A 3,800 year-old stone figure with a creepy propensity to move around slowly has disappointed investigators at Manchester Museum. It was merely vibrations causing the convex-based relic to spin
, not an entertaining curse. [BBC] — Rob
The absolutely stunning work of Swedish artist Anders Ramsell, who painted each frame as a 1.5 x 3cm work of art. It's taken him a while to complete the epic job; Pesco wrote about the first three minutes last year. The end result runs about 30 minutes, which is exactly how long Blade Runner should be. [Video Link]
Milos "Sholim" Rajkovic is like a Belgradian anti-war Terry Gilliam, who produces the most remarkable surreal animations made from decomposed heads -- authority figures like generals and ranking clerics are a favorite -- filled with weird gears, fleshy pulsing puckers, crazy clocks, tiny frantic people, and more. I could watch this stuff all day long.
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Jason McKittrick writes, "A Cthulhu Christmas ornament for those who wish to celebrate the solstice in a more eldritch fashion!
This cyclopean adornment depicts Great Cthulhu squeezing his massive tentacled form through the hieroglyphic covered door of his ancient stone tomb in R'lyeh and will add the necessary touch of madness to your holiday tree.
Each Cthulhu Yuletide Ornament is hand cast in solid resin and comes ready to hang with a black satin ribbon. Signed and numbered by artist Jason McKittrick."
Cthulhu Yuletide Ornament
It's completely functional; better than the real thing, even.
Pioneering fashion design house Alexander McQueen has teamed up with Damien Hirst on a collection of skull scarfs. Alexander McQueen has been creating beautiful skull scarves for ten years and this new series of 30 designs draws from Hirst's "Entomology" artworks. Above, photographer Sølve Sundsbø's short video celebrating the collaboration. "Alexander McQueen & Damien Hirst Scarf Collaboration"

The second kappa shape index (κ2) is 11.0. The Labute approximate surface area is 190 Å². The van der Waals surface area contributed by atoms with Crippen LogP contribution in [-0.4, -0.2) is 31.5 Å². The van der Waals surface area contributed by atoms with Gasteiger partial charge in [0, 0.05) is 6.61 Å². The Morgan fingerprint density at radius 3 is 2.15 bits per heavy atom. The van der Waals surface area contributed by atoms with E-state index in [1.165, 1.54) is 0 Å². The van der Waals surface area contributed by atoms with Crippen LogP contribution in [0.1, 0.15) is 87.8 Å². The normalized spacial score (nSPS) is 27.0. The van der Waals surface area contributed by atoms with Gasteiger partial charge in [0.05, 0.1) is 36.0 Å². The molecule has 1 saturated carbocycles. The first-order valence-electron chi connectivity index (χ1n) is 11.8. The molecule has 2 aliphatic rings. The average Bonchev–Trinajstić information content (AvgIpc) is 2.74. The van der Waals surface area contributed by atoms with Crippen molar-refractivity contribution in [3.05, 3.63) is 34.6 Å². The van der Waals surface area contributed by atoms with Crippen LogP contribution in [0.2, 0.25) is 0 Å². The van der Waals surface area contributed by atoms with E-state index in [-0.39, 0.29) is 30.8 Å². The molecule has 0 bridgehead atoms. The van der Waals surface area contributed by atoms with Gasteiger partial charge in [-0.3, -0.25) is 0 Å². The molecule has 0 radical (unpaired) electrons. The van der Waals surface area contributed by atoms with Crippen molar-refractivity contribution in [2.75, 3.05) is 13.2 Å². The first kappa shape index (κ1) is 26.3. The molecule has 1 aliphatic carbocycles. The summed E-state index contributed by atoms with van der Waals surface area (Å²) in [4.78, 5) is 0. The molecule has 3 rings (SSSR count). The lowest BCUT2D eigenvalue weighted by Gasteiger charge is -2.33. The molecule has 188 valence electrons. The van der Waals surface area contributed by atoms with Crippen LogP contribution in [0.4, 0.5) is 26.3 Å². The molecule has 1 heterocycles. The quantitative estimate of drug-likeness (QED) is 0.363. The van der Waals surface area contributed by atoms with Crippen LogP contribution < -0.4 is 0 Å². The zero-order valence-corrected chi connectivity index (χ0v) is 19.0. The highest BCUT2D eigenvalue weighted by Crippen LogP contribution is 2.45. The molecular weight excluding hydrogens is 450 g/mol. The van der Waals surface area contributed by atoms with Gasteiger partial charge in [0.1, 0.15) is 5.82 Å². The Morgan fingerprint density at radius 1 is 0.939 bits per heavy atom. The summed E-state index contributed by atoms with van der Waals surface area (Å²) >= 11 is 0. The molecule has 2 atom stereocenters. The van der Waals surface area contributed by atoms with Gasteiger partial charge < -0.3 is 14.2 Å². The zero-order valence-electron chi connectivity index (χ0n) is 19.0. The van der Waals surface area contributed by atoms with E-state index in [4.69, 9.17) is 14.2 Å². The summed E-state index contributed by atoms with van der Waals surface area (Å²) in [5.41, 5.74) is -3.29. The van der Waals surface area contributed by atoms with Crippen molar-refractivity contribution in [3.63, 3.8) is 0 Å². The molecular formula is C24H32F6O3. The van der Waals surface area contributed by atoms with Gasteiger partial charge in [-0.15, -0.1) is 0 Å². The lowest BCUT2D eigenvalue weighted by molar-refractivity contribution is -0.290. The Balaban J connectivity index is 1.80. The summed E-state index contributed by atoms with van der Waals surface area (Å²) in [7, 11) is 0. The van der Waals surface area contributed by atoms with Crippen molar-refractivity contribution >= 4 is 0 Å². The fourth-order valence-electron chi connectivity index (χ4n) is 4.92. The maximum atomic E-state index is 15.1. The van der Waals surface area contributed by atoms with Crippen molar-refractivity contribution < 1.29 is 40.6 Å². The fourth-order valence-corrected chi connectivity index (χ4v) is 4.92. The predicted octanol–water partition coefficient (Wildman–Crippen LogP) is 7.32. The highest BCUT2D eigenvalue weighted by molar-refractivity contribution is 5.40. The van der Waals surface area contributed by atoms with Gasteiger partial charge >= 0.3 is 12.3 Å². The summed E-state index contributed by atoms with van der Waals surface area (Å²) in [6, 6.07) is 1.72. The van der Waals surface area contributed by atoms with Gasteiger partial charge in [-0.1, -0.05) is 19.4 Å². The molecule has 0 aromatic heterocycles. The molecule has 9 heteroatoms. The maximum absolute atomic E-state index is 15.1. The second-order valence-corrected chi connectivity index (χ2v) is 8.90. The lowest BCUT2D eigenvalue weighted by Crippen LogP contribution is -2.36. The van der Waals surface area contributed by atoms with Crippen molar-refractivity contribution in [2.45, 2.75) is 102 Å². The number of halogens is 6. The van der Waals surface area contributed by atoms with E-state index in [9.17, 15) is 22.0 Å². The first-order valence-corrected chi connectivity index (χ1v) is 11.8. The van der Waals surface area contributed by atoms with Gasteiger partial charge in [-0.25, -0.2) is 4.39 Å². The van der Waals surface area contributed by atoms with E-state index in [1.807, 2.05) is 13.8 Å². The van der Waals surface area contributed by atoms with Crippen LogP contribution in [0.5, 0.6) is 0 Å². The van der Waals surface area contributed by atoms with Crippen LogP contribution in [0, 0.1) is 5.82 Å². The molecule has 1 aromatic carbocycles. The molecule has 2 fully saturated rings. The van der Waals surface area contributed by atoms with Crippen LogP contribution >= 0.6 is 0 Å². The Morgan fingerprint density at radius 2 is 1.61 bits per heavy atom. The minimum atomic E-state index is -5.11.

Last November, I told you how much I loved Tune: Vanishing Point, the first volume in Derek Kirk Kim's alien abduction romcom series of graphic novels. It ended on a hell of a cliff-hanger, and I've been eagerly anticipating book two, Tune: Still Life, which comes out this week.
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Shardcore writes, "The Tate recently released a 'big data' set of the 70k artworks in their collection. I've been playing with it and finding all sorts of fun to be had. The latest experiment uses the Tate data as a springboard to algorithmically imagine new artworks - 88,577,208,667,721,179,117,706,090,119,168 to be precise."
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I first encountered Eric White's freaked-out figurative paintings in 1992 or so when Bart Nagel, art direct of the pioneering cyberdelic magazine Mondo 2000, commissioned him to illustrate the issue #6 cover story about JFK and LSD. Last weekend, Bart visited Eric's solo art show, All Of This Has Not Occurred, at Los Angeles's Martha Otero Gallery and told me that his mind was suitably blown. Above is one of White's oil paintings, "Mommie Issues 2: The Reckoning" [DETAIL], (2013, oil on canvas, 60" x 60"), from the exhibition that hangs until January 18. Eric White